Light illuminates our world. But it can do far more than merely tell our bodies when to wake up or fuel photosynthesis in plants. Light carries information – but, it can also provide measurements.

Duke University faculty member David Brady, Ph.D., has spent much of his career maximizing what light’s capabilities can offer. And, he’s done so in ways which make practical impacts on the people’s work and personal lives.

“The science of what we do goes into designing measurement systems. In a conventional system, for example, if you want to know about the climate, you might measure the temperature,” said Brady, Michael J. Fitzpatrick Professor of Photonics in the Pratt School of Engineering. “We conduct a more systematic analysis of the information you want to know more about and to the image that you want.”

In every venture, his ultimate goal has been to make something useful come from his discoveries. That pursuit has led him to found three start-up companies, each with a distinct focus, since joining the Duke faculty.

His first company, Centice, was founded in 2004 and has made a significant impact on criminal investigations.

“In the case of crime scene investigations, police currently send suspicious substances to crime labs. It can take a while to get verification of what the substance is,” he said. “We’ve made instruments that can instantly identify 3,800 different substances. It dramatically greases the wheels of justice. Cases usually go to plea bargain much faster, and it lowers costs.”

Each suspicious substance has a unique fingerprint when analyzed. Using Raman spectroscopy, a technique that uses laser light to observe molecular vibrations, investigators can use Brady’s technology to pinpoint that data image in less than a minute.

Two years after launching Centice, Brady founded Applied Quantum Technologies (AQT) to develop an innovative spectral imaging system that can be used for biological studies and analysis. It has since morphed into a company dedicated to helping academic faculty translate their research into practical applications.

In fact, AQT helped spawn Brady’s third company, Aqueti. This company developed a 250-megapixel camera – the highest resolution camera made. Together with his colleagues, Brady is working to transition this technology, which measured two-and-a-half-feet square and 20 inches deep initially, into more consumer-grade, as well as, cell phone cameras. Most importantly, however, he is investigating how the high-resolution technology can be applied to X-rays, potentially lowering the radiation dosage patients receive during these diagnostic imaging studies.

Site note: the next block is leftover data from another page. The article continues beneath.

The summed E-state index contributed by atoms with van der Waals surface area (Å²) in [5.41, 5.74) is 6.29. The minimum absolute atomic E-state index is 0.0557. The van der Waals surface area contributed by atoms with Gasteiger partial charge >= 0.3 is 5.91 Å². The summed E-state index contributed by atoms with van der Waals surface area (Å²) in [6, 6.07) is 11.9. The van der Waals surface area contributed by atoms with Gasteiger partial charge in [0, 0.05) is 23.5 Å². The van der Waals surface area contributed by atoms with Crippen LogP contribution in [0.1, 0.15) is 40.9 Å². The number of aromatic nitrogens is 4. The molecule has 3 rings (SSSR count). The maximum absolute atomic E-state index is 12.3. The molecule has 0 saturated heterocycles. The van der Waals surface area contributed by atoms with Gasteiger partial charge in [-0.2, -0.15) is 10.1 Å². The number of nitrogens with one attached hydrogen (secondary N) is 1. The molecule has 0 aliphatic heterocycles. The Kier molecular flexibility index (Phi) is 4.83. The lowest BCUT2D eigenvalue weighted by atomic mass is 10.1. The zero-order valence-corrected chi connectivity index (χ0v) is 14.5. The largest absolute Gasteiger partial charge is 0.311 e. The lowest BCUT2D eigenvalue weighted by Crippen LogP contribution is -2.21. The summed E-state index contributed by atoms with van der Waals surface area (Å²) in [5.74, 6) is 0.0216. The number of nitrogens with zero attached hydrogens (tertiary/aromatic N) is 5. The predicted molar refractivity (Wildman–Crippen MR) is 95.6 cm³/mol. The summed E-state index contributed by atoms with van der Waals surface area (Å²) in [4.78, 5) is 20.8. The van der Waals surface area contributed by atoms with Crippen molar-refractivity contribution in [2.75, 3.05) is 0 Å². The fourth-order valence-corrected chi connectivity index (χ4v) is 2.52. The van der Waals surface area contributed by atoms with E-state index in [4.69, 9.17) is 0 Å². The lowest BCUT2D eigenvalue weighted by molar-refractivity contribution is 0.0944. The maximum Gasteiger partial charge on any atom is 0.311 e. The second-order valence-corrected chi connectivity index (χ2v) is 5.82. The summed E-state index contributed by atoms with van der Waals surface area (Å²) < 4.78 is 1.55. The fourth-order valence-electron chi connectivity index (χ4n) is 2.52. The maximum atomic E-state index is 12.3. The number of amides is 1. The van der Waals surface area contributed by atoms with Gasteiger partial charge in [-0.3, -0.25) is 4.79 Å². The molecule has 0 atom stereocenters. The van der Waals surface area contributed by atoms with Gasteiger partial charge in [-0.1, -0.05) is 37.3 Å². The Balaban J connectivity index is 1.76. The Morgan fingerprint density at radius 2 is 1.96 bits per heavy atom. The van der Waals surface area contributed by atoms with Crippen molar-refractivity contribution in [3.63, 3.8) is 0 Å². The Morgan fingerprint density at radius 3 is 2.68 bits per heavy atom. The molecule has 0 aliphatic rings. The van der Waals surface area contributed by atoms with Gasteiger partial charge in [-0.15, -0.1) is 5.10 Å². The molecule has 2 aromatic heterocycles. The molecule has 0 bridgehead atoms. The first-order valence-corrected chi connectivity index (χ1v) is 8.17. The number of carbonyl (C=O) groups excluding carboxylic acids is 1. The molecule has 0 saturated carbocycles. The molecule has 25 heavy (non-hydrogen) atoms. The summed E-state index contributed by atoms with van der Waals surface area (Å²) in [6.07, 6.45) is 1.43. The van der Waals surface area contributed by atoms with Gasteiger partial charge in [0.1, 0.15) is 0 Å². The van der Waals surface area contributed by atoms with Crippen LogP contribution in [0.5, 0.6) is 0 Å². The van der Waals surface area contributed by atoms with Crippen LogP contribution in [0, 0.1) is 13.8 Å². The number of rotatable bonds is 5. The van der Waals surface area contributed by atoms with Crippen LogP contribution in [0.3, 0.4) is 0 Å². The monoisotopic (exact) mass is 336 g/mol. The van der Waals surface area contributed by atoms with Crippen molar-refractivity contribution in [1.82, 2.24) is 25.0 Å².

Airline passengers could also someday benefit from the camera technology, he said.

“The reason we have to take liquids and our lap tops out during security checks is that the machines can’t identify the components and the materials inside those things,” he said. “We’re improving the molecular sensitivity of the X-rays to identify the materials and what they consist of at the molecular level. It allows screeners to make better judgments and us to not have to take everything out of our luggage.”

At each step of the way, Duke has played a fundamental role in his entrepreneurial and innovative activities.

“Duke is an environment that makes collaborative research easy,” Brady said. “I’ve had the chance to work with other faculty, students, and staff, and the location in the RTP is such that there’s a good talent pool locally to develop products.”

To learn more about Aqueti, click here.

To read about more Duke entrepreneurs, click here.

Written by Whitney L.J. Howell

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